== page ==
Toyota CEO Nails Communication during Global Pandemic

Updated: May 4, 2020

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Governments around the world are communicating with their citizens in very different ways.

The Italians are yelling:

The Australian's are carrying a big stick:

The Americans are saying it will be over by Easter:

Nearly all neglect the most important element of leadership: hope. Yes, transparency, integrity, passion, confidence, empowerment, and decisiveness are all very powerful traits but surveys and research consistently reveal hope to be the foundational requirement from any leader.

The Private Sector Shows Us How It's Done

CEOs of businesses large and small are exemplars right now. Their warm and caring responses to both employees and customers are grabbing headlines but nothing compares to Akio Toyoda, CEO of Toyota, who in less than 2 minutes gave us a masterclass on crisis communication.

He uses a 3-Step Crisis Model that we should adopt as leaders in business, family and anywhere people look to us for hope:

1. Acknowledge, validate and empathise with people's fears.

2. Show the light at the end of the tunnel.

3. Map out a path through the darkness.

This echoes the old leadership maxim: know the way, show the way, go the way.

1. Acknowledge, validate and empathise (know the way)

In an effort to ensure compliance it can be tempting to use fear and threats.

This works for the angels amongst us but risks inflaming dissent and protest in a large percentage of the population.

Instead, we should take the time to meet people where they are at and acknowledge their fear, uncertainty and anxiety. Akio does this for the first 25 seconds (half the video!):

'I am thinking about all of you, all around the world...I'm sure that all of you are worried about what lies ahead and how this pandemic will impact us.'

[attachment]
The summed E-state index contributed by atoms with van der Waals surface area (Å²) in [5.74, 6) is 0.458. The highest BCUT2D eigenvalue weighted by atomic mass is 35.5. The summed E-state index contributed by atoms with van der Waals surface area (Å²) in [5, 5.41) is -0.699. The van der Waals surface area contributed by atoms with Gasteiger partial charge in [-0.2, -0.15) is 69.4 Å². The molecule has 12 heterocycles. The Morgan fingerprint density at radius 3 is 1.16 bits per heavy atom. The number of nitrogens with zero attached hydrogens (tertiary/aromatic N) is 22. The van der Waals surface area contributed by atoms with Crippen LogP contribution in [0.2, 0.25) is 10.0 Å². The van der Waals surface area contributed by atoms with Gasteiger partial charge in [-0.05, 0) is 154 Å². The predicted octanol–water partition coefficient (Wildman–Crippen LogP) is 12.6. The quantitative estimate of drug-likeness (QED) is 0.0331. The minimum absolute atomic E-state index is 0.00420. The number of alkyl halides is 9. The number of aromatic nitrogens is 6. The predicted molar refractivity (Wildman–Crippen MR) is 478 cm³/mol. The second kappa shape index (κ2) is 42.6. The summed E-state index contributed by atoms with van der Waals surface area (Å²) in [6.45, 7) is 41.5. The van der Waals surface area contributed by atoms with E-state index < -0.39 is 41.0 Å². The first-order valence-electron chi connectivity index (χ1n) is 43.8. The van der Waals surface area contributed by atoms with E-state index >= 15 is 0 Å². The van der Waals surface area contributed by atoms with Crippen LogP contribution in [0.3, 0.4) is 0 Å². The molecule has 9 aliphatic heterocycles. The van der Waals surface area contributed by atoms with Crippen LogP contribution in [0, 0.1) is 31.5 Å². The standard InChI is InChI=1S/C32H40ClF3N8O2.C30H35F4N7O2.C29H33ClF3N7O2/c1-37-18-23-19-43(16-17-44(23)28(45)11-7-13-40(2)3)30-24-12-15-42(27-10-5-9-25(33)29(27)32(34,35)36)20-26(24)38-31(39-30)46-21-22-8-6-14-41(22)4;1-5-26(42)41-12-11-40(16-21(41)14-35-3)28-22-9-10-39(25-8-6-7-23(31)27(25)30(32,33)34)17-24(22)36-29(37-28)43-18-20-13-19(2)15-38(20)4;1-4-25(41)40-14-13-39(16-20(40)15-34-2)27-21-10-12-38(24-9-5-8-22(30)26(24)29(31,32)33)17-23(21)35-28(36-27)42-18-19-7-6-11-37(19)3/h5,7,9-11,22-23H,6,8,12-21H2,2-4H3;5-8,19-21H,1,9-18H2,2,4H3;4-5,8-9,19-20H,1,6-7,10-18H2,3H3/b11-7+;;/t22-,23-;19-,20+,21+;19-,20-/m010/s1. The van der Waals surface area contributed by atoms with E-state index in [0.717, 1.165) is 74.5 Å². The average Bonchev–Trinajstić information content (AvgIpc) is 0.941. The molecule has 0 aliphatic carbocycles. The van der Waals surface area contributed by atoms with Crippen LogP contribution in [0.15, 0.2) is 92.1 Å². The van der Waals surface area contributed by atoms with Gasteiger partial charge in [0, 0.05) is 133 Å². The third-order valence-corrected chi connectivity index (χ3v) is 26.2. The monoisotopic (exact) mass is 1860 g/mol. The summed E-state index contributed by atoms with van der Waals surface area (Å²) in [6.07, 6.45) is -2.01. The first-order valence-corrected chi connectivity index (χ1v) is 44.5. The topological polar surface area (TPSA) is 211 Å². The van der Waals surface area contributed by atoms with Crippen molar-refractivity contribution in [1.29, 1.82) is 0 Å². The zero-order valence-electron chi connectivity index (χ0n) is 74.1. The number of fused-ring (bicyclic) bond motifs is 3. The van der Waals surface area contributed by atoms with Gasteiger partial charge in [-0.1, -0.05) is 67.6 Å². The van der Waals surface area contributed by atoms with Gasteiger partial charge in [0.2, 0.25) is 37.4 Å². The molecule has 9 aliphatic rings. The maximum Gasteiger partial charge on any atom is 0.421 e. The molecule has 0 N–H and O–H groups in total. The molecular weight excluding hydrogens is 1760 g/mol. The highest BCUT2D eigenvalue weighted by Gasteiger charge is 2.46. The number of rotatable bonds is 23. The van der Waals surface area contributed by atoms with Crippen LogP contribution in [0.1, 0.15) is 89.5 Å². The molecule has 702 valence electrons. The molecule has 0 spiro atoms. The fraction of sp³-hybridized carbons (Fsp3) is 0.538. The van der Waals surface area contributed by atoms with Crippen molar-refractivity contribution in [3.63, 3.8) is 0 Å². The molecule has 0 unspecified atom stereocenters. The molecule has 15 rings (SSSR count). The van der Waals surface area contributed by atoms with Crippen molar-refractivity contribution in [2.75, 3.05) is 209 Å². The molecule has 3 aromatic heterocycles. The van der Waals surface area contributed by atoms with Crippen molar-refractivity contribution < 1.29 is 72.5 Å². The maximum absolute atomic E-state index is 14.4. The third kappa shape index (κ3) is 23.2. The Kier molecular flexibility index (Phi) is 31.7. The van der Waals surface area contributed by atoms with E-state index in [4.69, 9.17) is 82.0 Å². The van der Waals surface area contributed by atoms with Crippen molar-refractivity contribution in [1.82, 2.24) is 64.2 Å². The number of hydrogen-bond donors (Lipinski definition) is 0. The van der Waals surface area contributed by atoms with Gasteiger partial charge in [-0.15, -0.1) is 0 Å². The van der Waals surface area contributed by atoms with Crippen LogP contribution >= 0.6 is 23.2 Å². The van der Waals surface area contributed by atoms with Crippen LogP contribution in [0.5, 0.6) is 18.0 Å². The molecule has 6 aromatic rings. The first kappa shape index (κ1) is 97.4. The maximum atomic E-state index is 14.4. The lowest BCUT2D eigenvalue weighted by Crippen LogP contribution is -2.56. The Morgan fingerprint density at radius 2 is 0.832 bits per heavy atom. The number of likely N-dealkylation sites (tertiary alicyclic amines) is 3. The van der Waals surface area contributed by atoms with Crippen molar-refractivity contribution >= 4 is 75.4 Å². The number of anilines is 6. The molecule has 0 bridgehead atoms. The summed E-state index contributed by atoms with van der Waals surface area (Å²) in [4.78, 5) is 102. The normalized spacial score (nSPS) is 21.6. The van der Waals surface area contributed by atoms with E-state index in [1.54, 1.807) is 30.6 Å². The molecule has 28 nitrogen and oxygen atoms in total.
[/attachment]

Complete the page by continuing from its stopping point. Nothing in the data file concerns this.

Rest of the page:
Secondly, validate and empathise: the people we lead need to know that their fears are valid and that we are putting ourselves in their shoes. Akio accomplishes this in just 8 seconds:

'I wish I could tell you when it will end because nothing feels worse than uncertainty.'

2. Show the light at the end of the tunnel (show the way)

Having a leader next to you in the trenches of fear and dismay is comforting but that is not a leader; that is a comrade. A leader gets into the trenches with us and then points the way out.

Akio uses juxtaposition to contrast the uncertainty of the fallout to the certainty of the pandemic ending. In just 17 seconds, he shows us the light at the end of the tunnel:

'But what we do know for sure is that eventually this crisis will end and we will get through it! One day at a by day we will reach the end of this crisis.'

3. Map a path through the darkness (go the way)

Optimists can see the light at the end of the tunnel but leaders devise a plan to get there. Akio does this next, asking us to do our part, follow the directions of our governments etc:

'Stay healthy, stay positive. Remember that this too shall pass and never forget that together there is nothing that we can't overcome.'

He skillfully blends his call to action with a reinforcement of hope - that we will get through the dark tunnel emerging victorious in the light.

Prime Minister of the United Kingdom Follows the 3-Step Model